• Scolari, Margaret. “In the Triennale, International Style Triumphs.” New York Times, August 6, 1933.

(The inscription below the title at the top of this page is on the post office. Such inscriptions typically included the standard date as well as the "Era Fascista" date, measured from the founding of the "new empire" that is, in this case, 14 years after Mussolini's march on Rome.)


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added Aug 2018
2. EUR/E42 - The Other Exhibit - The one that Didn't Make It

At least the Overseas Fair Grounds in Naples, the Mostra, (described above) got off the ground — barely. But it did open on time and had a successful, if very short, run before WWII spoiled the fun. The Mostra was exactly what it claimed to be: a boisterous bit of Fascist Italy beating her breast about her African colonies. It was, however, puny compared to the never-finished Mother of all Fascist Breast Beaters that was to be New Rome. That would be EUR, (pronounced in two syllables — a long A + oor, with the oo as in 'food'. Tack on an r of your choosing). It is now a residential and business district in Rome, south of the city center. The area was originally chosen in 1930s as the site for what was to be the 1942 exposition that Benito Mussolini planned to open to celebrate twenty years of Fascism. The letters EUR stand for Esposizione Universale Roma.The project was originally called E42 for the year in which the exhibition was to be held. EUR was also designed to direct the expansion of the city towards the south-west and the sea, and to be a new city center for Rome, which was to have looked like the model in the image (above, left). Very few of those buildings got built, and the beautiful Saarinen-looking arch in the spooky poster didn't get built, either. (I don't know if Saarinen copied it from Adalberto Libera, the EUR architect who designed it, either. You'd have to ask Eero Saarinen, himself, but he's dead.) Obviously the planned exhibition never took place. Wars really mess with you.

The Palazzo della Civiltà italiana, nicknamed
the Square Colosseum. The facade has 54 arches.
The building is one of the most iconic of the
original architectural intent of EUR. Architects:
G. Guerrini, E. Lapadula, and M. Romano.
So today EUR really is partially
a museum complex, partially a conglomeration of businesses, residential buildings, and meeting halls, all laid over the original plans for a Rome of the Fascist future. That, of course, never happened, but the place never stopped growing. The first meetings were not even held until well after the end of WWII, in the 1950s, but the idea of Rationalist Fascist architecture (see first item on this page, above) continued on, as it did in Naples, such that it is not easy to tell which building is pre-war and which is post. There is a delightfully chaotic continuity to it all. It is just plain fun to walk around, like drifting in and out of a time machine, a mammoth exhibit of futuristic architecture (even today) for a future that never happened. EUR was upgraded significantly in preparation for its use in the 1960 Olympic games, and the foundations were laid for the Museum complex that it has, at least partially, become. Recently, large businesses and international organizations from other European nations have moved in, new buildings have grown up, and it remains a fascinating place to visit. Here is a view of the lake, today:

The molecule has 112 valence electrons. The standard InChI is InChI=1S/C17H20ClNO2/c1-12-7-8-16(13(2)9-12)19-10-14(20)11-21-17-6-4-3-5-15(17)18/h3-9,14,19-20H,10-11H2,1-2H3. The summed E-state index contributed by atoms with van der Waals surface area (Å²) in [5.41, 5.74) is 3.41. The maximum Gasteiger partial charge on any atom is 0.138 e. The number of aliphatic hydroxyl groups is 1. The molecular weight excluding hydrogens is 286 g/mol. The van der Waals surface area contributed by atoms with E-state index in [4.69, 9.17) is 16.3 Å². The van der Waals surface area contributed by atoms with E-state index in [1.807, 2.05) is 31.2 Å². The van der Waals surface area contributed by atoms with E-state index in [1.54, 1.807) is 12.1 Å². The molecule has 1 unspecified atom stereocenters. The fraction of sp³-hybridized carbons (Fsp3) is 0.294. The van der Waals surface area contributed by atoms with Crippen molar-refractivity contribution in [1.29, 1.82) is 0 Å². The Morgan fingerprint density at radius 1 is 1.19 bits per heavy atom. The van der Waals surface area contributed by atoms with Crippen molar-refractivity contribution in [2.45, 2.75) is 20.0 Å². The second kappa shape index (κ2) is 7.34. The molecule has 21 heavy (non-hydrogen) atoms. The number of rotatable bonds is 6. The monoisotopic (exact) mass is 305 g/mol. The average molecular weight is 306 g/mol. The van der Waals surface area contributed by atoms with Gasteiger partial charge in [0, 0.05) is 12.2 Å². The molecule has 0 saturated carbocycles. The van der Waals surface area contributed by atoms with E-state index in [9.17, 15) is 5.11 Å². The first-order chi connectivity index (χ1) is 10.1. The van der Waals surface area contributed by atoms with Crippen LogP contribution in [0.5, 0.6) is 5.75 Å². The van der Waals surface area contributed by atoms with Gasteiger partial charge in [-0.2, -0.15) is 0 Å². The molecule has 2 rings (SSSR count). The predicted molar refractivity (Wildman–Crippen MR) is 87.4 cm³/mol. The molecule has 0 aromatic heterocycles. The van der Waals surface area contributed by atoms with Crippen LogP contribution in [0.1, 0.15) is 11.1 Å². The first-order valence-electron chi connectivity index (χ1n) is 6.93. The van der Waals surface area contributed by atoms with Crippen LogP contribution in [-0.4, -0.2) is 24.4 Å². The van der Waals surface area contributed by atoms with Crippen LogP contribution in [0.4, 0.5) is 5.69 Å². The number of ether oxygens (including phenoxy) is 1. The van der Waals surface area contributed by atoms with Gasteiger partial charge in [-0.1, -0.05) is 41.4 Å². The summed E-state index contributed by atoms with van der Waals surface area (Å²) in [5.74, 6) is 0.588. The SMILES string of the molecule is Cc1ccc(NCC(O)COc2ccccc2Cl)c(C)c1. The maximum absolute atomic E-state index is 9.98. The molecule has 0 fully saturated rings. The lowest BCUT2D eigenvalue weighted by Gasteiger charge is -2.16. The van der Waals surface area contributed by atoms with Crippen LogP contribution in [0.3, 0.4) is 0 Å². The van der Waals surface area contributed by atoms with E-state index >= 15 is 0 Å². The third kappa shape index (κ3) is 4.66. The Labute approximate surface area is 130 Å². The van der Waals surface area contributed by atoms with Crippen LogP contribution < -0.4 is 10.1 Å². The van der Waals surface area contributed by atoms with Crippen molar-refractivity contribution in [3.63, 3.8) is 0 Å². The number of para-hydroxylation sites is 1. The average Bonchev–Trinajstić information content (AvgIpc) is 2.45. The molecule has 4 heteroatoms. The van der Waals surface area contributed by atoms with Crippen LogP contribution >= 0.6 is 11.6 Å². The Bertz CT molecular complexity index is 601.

To the extent that it is now also a working museum complex, that, too, is
impressive. Case in point:

The National Museum of the Arts and Popular Traditions. If I had one day to go anywhere in Italy well, I'd stay home but IF...  I'd go to Rome, EUR, and probably to this place. MNATP stands for Museo nazionale delle arti e tradizioni popolari (National Museum of the Arts and Popular Traditions) (image, left).  It has recently been subsumed under an umbrella organization called the Museo delle Civiltà (Museum of Civilizations), a multi-museum complex that includes, besides itself, the National Museum of Ethnographic Prehistory, the National Museum of the High Middle Ages, and the National Museum of Oriental Art. (That last one is still in its historic location, the Palazzo Brancaccio. The others are all located on the premises of EUR.

It is arranged by themes: Earth and her resources, Living and dwelling, Rituals, Festivals and Ceremonies. The displays cover all of Italy, which is why if I had just one day...

Spread over two floors and a large number of display halls, there are displays for means of transport used by farmers and shepherds, shoulder-borne floats and spires used in religious processions, period photographic displays, arrays of implements used in all phases of agriculture, displays of the way of life of shepherds including the seasonal pastoral migrations known as the tramsumanza, and harnesses and saddles used by beasts of burden. There is hunting equipment and everything about how they fished in the old days in the sea, lakes and rivers, even a display of model sailboats and one for the very special Venetian gondola. The old-time merchants, barbers, tobacco vendors, pharmacists, goldsmiths, and the craftsmen such as carpenters and smiths, they're all there. And the home household, domestic life and traditional architecture (including household religious items) and even the most exotic traditional dwellings in all of Italy, the Trulli. And toys, rites of passage, manger scenes and marriage ceremonies. It's not finished — you have to see the musical instruments from all over Italy. Come back here. OK, go see the Colosseum. Big deal. Then, come back here.

  • The bibliography at the end of the first item on this page contains a number of English-language sources that are equally relevant to this entry.